Mitsubishi Hi-Uni Photos

In response to a request, here are some more photos of the Mitsubishi Hi-Uni pencils and their packaging.

It’s a lot of packaging for a dozen pencils. The good thing is that this box seems to actually protect (as opposed to just house or congregate) the pencils. Even with several pencils removed, the remaining ones don’t roll about, due to an insert that separates the pencils. It seems much more useful for travel than just a loose pencil case.

Okay, on with the show.

Here is the green sleeve alongside the pencil box:
Mitsubishi Hi-Uni pencil box.

The green sleeve has a cutout that corresponds to a degree marking on the box:
Mitsubishi Hi-Uni pencil box cutout.

The box is black plastic with a clear one-third length lid that flips open:
Mitsubishi Hi-Uni pencil box lid.

They’re a nice set of pencils:
Mitsubishi Hi-Uni pencils.

Here is Hi-Uni next to a Tombow Mono 100. Two great pencils.
Mitsubishi Hi-Uni and Tombow Mono 100.

18 Replies to “Mitsubishi Hi-Uni Photos”

  1. I just bought a dozen 2B Hi-uni pencils (my favourite hardness, although I haven’t tried the same hardness with the uni yet). I was in Japan for two weeks, and these pencils were pretty expensive (1,764¥/dozen, including tax), but no where near my favourite sharp mechanical pencils (the Pentel GraphGear 1000, 1050¥ each including tax!). A relative told me about a huge stationery store in Ginza (which is apparently 9 floors of pencils, erasers, brushes, pens, paper, etc.). What a nice place to buy all the pencils you’ve written about (I hope)!

  2. I should take some better photos – I think I’m in better control of the “macro” setting these days. :-)

    This case isn’t just retail packaging – it is solid enough to actually protect the pencils during travel, or be reused for other pencils. Mitsubishi and Tombow are the only manufacturers I’m aware of that sell their pencils in such functional cases.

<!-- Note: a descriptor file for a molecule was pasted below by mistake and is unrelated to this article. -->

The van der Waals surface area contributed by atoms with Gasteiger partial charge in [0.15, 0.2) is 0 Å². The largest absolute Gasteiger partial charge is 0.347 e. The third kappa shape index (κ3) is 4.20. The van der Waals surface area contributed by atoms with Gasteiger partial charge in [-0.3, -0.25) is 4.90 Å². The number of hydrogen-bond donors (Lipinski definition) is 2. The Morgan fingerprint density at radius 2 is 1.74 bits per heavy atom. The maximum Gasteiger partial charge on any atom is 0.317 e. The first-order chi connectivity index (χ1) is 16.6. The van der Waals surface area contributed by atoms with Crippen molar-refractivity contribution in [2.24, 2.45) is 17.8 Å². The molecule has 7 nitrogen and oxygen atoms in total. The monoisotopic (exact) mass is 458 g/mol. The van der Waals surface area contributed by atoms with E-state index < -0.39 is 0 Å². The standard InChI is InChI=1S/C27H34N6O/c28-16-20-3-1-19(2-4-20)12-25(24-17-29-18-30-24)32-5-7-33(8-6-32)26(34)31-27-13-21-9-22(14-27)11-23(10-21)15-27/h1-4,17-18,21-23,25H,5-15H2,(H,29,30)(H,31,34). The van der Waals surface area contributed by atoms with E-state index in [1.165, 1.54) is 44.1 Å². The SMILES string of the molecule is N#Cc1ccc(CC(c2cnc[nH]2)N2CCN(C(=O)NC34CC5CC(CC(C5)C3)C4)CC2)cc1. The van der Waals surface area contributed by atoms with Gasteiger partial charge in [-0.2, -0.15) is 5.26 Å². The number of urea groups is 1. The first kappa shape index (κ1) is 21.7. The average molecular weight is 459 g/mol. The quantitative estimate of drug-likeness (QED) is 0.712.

3. where can i buy some of the mitsu-bishi penci; thanks richard artist toledo ohio usa

  4. The Kinokuniya Stationery & Gift in the San Francisco Japantown sells these pencils, though, I did not see them in a box, but as separate, loose pencils. Very similar to how art pencils are sometimes sold in art supply stores. They also sell Tombow pencils there as well.

    If you happen to live near a “Japantown”, you might want to check their stationary stores if they happen to stock Mitsubishi or Tombow pencils.

  5. You can go online to Even thought the website is in Japanese, it is fairly easy to navigate, as there are pictures and some text in English. Click on the picture of a woodcase pencil on the LHS. Furthermore, on the upper RHS click on International orders Paypal for good instructions in English. They have reasonable shipping charges too!. I am not connected to thme just a very satisfied customer

  6. I just noticed that added Mitsubishi Hi-Uni pencils in many different grades to their selection.

  7. It’s awesome that the full range of Mitsubishi Hi-Uni pencils by the dozens in their classy signature pencil cases is now so readily available in the USA thanks to Jet Pens. Just received my first dozen of 3B pencils. I had pretty much given up on finding one after searching high and low ever since I saw the photos on this blog.

  8. I finally bought my first box of Hi-Uni pencils in HB, and they are everything I’d hoped they’d be. Wonderfully smooth, dark lead, and a great varnish finish.

  9. These look gorgeous! I read the article on here about the competition between the high-grade japanese pencils, and that’s what brought me to decide to purchase these. However, I can’t decide on a hardness! What I’m most concerned about is the smudginess of the lead. I know that the HB was decent, but the F and H would have less smudge, right?

    Also, don’t F and H last longer as they are harder lead?
    I would use these pencils for general writing.

    Sorry for asking this, but can someone give me some pointers on which hardness to choose? F, HB, or H.


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